UNMISS conducts community policing workshop to build trust between law enforcers and citizens
Some 15 police officers in Yambio, Western Equatoria State, have recently acquired new skills on crime investigations and how to create and maintain good relations with the citizens they protect.
That last bit is essential.
“Sometimes civilians fear the police and yet we are here to serve them. When they are afraid of us, we miss out on information and evidence. That makes our work to help citizens harder,” said Yambio Deputy Police Commissioner Hussein Gerrish, while acknowledging that trust is something his personnel must earn.
“We would like more trainings like this to give us better interaction skills and become more professional,” he added.
A two-day workshop organized by police officers serving with the United Nations Mission in South Sudan is a good start. Here, participants from different police units were taken through relevant topics like human rights and how to prevent and deal with incidents of the prevalent plague called gender-based violence.
But technical skills are of limited use if that crucial trust between law enforcement agents and the public is not there. Without it, productive cooperation between the two is hard to come by.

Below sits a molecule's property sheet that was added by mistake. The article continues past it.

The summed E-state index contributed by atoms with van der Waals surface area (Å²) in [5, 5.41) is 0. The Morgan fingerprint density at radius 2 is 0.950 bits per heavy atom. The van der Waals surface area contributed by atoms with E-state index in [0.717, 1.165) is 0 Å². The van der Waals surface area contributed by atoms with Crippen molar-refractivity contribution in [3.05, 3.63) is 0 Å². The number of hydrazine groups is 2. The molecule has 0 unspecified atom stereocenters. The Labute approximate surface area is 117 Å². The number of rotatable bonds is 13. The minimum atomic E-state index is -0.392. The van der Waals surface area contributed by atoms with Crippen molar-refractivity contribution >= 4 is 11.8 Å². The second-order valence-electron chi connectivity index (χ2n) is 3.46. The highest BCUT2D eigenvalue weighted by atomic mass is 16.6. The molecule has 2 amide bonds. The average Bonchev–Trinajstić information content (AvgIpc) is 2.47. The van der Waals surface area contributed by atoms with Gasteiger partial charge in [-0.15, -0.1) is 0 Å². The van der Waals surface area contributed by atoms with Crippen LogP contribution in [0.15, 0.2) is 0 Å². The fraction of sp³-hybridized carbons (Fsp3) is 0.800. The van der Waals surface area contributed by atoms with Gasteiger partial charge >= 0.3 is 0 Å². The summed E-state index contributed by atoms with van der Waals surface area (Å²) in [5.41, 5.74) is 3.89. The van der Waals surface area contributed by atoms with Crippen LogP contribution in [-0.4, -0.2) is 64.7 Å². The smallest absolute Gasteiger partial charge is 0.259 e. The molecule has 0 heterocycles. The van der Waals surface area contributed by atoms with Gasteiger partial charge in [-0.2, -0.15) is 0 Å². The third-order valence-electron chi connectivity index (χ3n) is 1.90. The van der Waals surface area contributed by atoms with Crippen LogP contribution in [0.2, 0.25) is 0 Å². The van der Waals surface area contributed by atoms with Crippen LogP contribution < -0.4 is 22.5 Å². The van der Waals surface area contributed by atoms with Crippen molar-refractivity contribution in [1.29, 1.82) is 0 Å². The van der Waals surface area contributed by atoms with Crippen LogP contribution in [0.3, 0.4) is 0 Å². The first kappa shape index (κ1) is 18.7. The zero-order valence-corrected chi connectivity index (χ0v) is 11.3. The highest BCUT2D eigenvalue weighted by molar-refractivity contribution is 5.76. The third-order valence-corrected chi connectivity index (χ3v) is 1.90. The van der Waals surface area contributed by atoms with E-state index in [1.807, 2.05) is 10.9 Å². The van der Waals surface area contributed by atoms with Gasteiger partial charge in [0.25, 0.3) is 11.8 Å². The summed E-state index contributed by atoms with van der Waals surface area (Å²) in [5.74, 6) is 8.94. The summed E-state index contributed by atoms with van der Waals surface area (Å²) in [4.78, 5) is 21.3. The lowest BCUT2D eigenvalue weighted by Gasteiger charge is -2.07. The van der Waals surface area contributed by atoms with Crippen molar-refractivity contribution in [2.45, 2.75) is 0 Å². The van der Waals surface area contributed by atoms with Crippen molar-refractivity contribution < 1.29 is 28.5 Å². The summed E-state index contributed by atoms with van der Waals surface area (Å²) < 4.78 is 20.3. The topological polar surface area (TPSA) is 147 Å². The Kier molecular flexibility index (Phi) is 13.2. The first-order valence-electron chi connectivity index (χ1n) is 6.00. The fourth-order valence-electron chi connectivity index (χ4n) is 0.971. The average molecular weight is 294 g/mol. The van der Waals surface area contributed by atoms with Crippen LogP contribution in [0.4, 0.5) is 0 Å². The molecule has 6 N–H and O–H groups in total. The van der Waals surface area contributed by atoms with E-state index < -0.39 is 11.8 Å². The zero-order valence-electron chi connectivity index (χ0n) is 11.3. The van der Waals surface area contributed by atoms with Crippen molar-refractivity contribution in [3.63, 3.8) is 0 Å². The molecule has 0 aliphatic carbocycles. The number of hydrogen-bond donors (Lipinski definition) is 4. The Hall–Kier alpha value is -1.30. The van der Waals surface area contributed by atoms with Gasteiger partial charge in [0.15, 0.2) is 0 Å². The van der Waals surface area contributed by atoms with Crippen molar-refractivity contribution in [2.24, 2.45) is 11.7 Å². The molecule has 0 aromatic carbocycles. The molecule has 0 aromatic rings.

“The police and the community have equal responsibility for preventing illegal activities. They must have faith in each other, otherwise crime rates rise because of a lack of cooperation,” said Fredrick Oduru Ochido, the UN police officer in charge of community policing in Yambio, explaining that the opposite is also true: when police and community work together, many crimes are prevented and never take place.
Gender is an important factor when building vital trust and confidence, as noted by Sargent Cecilia Arkangelo Uvo, one of the workshop participants.
“I strongly that more women are recruited and trained to become good police officers. They [women] are often better placed to interact with other women, because there are some issues that are so confidential that most women can’t discuss them with a male officer,” she said.